Tin Soldier


Standing Tall

Who is this stranger

In front of me

The one with

The wicked tongue to see

I do not know this person

He is not like before

I want the man I remember

The one I knew before.

The Parkinson’s Disease

Has changed his attitude

Please understand

This guy this dude.

I can not fix it

I don’t have the answers to why

He used to be full of

Laughter and a little shy.

Please don’t ask me more

I have done this for myself

My questions now remain

Over there on a shelf.

I swear he isn’t trying

To be mean and very rude

I promise you

He would rather smile at you.

All I can really say

Is that Parkinson’s is a ball

Of mixed emotions

Being bounced on the walls.

Bud I don’t understand

This I do admit

But I will stick beside you

No matter who’s tossing shit.

Terry Shepherd

04/06/2013

I Am Saddened By the News


Bifocals

Today Al had an appointment with an eye doctor. Less than a month ago, I had taken him for an eye exam, and he had an increase added to his bifocals. About two weeks ago, he started complaining of blurred and double vision. We made a new appointment with a doctor for a second opinion.

I picked up Al and took him to his appointment.  He had difficulty getting out of the car. I am noticing small changes in his movements, and had been told that a large vein was now a culprit for him, as the muscle around it is being squeezed from the Parkinson’s Disease.

After the doctor examined him very carefully, he gave us the news. The P.D. is working very hard on Al’s muscles behind the eyes. The muscles are becoming weak and slower. Al can not move his eyes as fast as the brain is telling them to move, therefore, leading in to a stage of not being able to focus. The other thing the doctor said is that Al’s cataracts are now significantly showing. The doctor became silent, and then excused himself from the room for a few minutes.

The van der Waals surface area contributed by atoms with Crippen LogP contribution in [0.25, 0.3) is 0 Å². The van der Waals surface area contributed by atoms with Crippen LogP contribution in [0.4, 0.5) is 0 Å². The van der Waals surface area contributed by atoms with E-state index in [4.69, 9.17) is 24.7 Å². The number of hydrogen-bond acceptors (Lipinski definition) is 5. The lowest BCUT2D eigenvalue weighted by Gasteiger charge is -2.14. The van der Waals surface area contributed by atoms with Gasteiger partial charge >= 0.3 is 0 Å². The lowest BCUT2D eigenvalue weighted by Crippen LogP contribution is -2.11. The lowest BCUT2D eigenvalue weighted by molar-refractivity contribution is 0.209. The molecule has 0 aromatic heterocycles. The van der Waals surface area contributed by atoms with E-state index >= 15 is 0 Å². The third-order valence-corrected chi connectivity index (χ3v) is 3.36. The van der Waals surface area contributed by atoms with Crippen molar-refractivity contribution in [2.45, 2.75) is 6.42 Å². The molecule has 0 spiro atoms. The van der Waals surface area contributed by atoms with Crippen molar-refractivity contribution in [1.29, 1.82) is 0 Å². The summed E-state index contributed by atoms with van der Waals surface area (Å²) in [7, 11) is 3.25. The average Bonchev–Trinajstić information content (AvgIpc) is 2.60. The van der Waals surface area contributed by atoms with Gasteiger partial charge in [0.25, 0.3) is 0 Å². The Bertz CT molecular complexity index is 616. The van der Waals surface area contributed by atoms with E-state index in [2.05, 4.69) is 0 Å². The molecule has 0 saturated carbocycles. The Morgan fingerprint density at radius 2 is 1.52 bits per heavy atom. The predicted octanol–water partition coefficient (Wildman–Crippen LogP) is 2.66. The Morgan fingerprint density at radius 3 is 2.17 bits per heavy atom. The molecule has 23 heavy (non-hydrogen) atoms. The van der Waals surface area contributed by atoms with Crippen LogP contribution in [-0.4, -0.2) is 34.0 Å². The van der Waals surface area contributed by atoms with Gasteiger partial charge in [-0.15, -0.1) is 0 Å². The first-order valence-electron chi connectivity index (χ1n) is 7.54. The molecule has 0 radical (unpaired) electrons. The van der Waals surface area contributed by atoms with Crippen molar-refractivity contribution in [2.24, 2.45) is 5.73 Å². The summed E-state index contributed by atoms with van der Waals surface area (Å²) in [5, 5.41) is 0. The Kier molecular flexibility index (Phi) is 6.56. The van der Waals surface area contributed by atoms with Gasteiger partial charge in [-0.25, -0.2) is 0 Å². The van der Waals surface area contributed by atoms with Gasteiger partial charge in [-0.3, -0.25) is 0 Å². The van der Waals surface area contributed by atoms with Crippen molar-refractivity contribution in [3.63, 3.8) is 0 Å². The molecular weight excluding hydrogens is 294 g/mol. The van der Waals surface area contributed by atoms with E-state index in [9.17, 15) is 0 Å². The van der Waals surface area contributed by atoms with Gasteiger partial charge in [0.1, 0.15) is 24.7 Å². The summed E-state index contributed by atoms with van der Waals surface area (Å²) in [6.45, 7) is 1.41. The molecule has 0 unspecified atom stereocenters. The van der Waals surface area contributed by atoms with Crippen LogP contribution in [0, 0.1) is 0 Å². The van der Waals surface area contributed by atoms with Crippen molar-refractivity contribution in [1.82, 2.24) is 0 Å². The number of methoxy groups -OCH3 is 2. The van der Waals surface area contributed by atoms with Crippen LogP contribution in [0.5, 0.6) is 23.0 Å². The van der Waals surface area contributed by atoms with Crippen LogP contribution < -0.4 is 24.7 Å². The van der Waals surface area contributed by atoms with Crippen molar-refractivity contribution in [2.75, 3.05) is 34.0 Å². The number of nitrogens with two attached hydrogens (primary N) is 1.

When he returned, he said he had consulted with our own eye doctor, and the two said that Al could not have them removed. Al could not lie still enough for this delicate but easy situation, nor could he be put to sleep to have this done. It seems that Al has nothing to work with to fight this, and eventually he will not be able to see anything. I pray desperately for God to take him home before this happens.

Daily Prompt/The Daily Post


Daily Prompt

Illustration of the Parkinson disease by Sir W...

Illustration of the Parkinson disease by Sir William Richard Gowers from A Manual of Diseases of the Nervous System in 1886 showing the characteristic posture of PD patients (Photo credit: Wikipedia)

by Michelle w. on November 1, 2012

When was the last time you felt really, truly lonely?

Last night, actually I felt lonely, right as I was lying down to go to sleep. I try so hard to not look at myself as a big pity party with only entertaining one guest, myself, and I am not even sure if I qualify for the word pity.

Caring for my brother, who has been in my care almost five years. This will be five years in January 2013. Dealing with mentally impairment, heart attacks and angina, and now, Parkinson’s Disease. Life  becomes over whelming most of the time.